Your e-mail gets clogged with spam. Your conventional mail overflows with fliers, free offers and envelopes labeled "Dated Material! Open Immediately!"
Which bothers you more?
If you're like most people, you'll probably complain more about the spam. (If one more message offers you "Free Viagra!" you may smash the screen on which you're reading this.) A couple of mass-communication professors decided to figure out why.
Mariko Morimoto at the University of Georgia and Susan Chang at the University of Miami surveyed 119 college students. They asked them to rate spam and junk mail on a scale of 1 to 7, with 1 being "most intrusive" and 7 being least.
The results: Spam got an average score of 1.93; junk mail, 4.24.
When the question was rephrased to ask how "irritating" each was, spam got 2.46, and junk mail got 3.87.
That may seem like a no-brainer to most of us ... but just why do we think that way? Morimoto and Chang did a focus-group study to get more answers from people.
"They think postal direct mail is less intrusive than spam, as it's easy to toss away and sort out," wrote Morimoto in an e-mail (which did not get eaten by the spam filter in my computer).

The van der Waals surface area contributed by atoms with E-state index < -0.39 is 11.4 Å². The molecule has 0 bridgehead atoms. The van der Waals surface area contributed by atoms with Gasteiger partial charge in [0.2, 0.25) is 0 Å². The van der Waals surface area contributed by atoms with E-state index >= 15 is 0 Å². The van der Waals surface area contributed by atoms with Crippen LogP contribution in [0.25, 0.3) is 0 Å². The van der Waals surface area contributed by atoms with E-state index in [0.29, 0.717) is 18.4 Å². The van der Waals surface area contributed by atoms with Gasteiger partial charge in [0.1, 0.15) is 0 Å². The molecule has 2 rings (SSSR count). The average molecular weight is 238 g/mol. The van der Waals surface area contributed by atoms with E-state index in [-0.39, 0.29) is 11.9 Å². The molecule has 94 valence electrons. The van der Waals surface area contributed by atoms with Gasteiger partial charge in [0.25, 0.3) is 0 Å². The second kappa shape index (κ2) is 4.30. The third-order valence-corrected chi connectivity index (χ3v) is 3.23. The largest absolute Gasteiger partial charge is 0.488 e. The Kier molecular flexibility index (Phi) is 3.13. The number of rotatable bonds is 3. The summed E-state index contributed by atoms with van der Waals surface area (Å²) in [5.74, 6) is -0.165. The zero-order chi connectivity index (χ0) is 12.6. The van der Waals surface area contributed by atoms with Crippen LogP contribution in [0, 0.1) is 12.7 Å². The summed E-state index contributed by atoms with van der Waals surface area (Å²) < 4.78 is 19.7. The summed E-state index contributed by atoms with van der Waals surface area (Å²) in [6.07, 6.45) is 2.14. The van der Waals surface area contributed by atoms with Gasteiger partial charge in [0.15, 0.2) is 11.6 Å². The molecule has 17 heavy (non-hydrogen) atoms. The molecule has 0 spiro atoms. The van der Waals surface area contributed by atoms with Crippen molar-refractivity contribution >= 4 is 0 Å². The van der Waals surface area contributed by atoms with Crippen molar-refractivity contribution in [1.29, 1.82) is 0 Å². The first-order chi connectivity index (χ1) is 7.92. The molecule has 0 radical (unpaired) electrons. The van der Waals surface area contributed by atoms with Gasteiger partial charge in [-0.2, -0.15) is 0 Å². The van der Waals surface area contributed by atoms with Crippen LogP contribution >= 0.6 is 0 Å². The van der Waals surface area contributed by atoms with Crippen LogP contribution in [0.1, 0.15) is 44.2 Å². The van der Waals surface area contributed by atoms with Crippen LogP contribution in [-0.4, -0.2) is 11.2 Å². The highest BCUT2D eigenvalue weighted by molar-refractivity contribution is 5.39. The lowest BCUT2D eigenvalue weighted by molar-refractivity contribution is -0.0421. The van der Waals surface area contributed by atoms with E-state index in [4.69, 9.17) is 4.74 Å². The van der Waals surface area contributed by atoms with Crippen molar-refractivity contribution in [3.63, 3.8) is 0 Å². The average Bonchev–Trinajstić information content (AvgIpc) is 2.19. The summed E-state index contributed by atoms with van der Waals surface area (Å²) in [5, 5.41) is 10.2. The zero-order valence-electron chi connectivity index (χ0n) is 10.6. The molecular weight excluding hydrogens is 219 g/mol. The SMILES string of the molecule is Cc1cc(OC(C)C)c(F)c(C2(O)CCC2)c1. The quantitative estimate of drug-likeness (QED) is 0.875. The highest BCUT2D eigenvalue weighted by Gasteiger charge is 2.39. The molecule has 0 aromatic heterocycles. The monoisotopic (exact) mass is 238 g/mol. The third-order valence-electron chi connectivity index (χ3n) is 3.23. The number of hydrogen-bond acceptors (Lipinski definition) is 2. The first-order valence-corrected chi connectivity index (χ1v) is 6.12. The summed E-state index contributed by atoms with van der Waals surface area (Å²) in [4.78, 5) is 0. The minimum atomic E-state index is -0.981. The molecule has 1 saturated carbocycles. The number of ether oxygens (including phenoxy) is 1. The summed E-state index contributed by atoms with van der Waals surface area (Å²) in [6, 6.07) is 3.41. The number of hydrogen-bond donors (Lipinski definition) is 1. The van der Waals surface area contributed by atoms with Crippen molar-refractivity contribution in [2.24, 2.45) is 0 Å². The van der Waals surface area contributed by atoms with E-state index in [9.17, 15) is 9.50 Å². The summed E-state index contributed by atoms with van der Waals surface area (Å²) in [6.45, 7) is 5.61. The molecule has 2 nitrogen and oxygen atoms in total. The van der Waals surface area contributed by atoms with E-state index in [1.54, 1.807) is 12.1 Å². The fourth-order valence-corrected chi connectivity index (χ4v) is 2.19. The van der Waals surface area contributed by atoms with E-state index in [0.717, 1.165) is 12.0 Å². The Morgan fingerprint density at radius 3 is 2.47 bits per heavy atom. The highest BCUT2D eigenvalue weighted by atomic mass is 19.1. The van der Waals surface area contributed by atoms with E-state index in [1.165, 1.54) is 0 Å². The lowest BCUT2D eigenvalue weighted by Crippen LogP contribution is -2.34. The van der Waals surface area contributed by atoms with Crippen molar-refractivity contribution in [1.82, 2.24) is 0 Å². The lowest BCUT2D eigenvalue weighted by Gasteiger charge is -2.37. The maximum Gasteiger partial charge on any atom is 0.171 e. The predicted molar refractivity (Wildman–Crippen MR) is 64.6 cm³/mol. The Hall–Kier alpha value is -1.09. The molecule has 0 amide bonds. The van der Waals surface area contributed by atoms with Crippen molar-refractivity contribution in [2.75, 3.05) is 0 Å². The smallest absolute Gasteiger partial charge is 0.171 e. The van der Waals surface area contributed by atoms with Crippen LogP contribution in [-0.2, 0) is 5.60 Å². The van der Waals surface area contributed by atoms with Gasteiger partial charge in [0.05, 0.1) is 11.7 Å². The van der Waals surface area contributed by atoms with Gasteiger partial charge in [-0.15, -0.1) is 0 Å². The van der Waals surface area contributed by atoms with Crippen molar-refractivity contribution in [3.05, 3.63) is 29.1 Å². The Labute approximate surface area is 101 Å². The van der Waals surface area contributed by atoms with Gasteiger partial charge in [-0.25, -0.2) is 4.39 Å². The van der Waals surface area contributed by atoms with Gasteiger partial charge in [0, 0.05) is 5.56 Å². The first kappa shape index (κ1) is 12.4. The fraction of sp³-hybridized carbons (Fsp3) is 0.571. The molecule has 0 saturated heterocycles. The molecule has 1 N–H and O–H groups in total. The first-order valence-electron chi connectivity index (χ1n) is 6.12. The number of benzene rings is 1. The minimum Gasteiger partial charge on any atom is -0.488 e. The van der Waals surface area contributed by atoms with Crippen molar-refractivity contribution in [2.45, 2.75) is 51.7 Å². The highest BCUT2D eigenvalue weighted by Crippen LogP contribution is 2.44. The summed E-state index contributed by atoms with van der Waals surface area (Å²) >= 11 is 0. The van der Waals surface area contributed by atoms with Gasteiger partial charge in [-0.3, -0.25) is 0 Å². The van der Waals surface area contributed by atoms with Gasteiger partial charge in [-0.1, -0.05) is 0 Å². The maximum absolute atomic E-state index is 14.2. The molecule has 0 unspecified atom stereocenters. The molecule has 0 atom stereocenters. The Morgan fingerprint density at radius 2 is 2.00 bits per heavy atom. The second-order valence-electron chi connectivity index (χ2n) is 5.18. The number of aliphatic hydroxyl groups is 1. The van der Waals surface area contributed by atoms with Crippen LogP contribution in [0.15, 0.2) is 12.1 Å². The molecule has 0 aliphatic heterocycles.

"On the other hand," she wrote, "it takes more to delete spam from one's account."
What's more, she said, "people are more task oriented online, and use e-mail not only for personal correspondence but also for work. Spam tends to get in their way to proceed with their tasks."
Direct mail does not have nearly the same effect. It tends to be more obviously different from the other stuff you get each day. (What was the last time your aunt splashed "Free Offer Inside!!!" on an envelope?)
And occasionally, people find a piece of junk mail useful. They do clip coupons from fliers and bring them to the store.
In comparison, perhaps out of fear of computer viruses, they are far less likely to open a spam attachment and print out some 50-cent-off offer.
If you're in the direct-mail business, you're probably not delighted with these findings -- but you'll probably keep sending out fliers. Morimoto and Chang cite numbers from Advertising Age, which said companies spent $52.2 million on direct marketing in 2005.
Morimoto and Chang published their results in the Journal of Interactive Advertising.
And in the time it took me to write this piece, I got pieces of spam with such subject lines as "info string," "waterfall slat," and "top ranking on Google with www.abcnews.com!"